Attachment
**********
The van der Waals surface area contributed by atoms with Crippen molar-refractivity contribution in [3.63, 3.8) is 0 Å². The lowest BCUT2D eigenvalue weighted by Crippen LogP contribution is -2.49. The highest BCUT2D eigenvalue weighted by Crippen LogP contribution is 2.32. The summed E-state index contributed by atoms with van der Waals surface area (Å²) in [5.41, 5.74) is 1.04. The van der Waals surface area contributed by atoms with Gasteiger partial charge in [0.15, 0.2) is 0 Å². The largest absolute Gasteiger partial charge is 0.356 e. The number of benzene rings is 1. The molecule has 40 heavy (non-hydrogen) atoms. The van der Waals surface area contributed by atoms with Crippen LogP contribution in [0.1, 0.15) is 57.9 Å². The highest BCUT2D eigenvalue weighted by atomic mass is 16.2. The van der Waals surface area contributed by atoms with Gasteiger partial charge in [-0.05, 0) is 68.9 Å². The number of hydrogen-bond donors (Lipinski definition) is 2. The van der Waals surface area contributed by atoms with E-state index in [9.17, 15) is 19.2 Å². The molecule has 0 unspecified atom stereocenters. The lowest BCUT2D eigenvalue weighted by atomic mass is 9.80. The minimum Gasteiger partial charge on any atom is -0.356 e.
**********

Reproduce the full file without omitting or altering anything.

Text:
The van der Waals surface area contributed by atoms with Crippen molar-refractivity contribution in [3.63, 3.8) is 0 Å². The lowest BCUT2D eigenvalue weighted by Crippen LogP contribution is -2.49. The highest BCUT2D eigenvalue weighted by Crippen LogP contribution is 2.32. The summed E-state index contributed by atoms with van der Waals surface area (Å²) in [5.41, 5.74) is 1.04. The van der Waals surface area contributed by atoms with Gasteiger partial charge in [0.15, 0.2) is 0 Å². The largest absolute Gasteiger partial charge is 0.356 e. The number of benzene rings is 1. The molecule has 40 heavy (non-hydrogen) atoms. The van der Waals surface area contributed by atoms with Crippen LogP contribution in [0.1, 0.15) is 57.9 Å². The highest BCUT2D eigenvalue weighted by atomic mass is 16.2. The van der Waals surface area contributed by atoms with Gasteiger partial charge in [-0.05, 0) is 68.9 Å². The number of hydrogen-bond donors (Lipinski definition) is 2. The van der Waals surface area contributed by atoms with E-state index in [9.17, 15) is 19.2 Å². The molecule has 0 unspecified atom stereocenters. The lowest BCUT2D eigenvalue weighted by atomic mass is 9.80. The minimum Gasteiger partial charge on any atom is -0.356 e.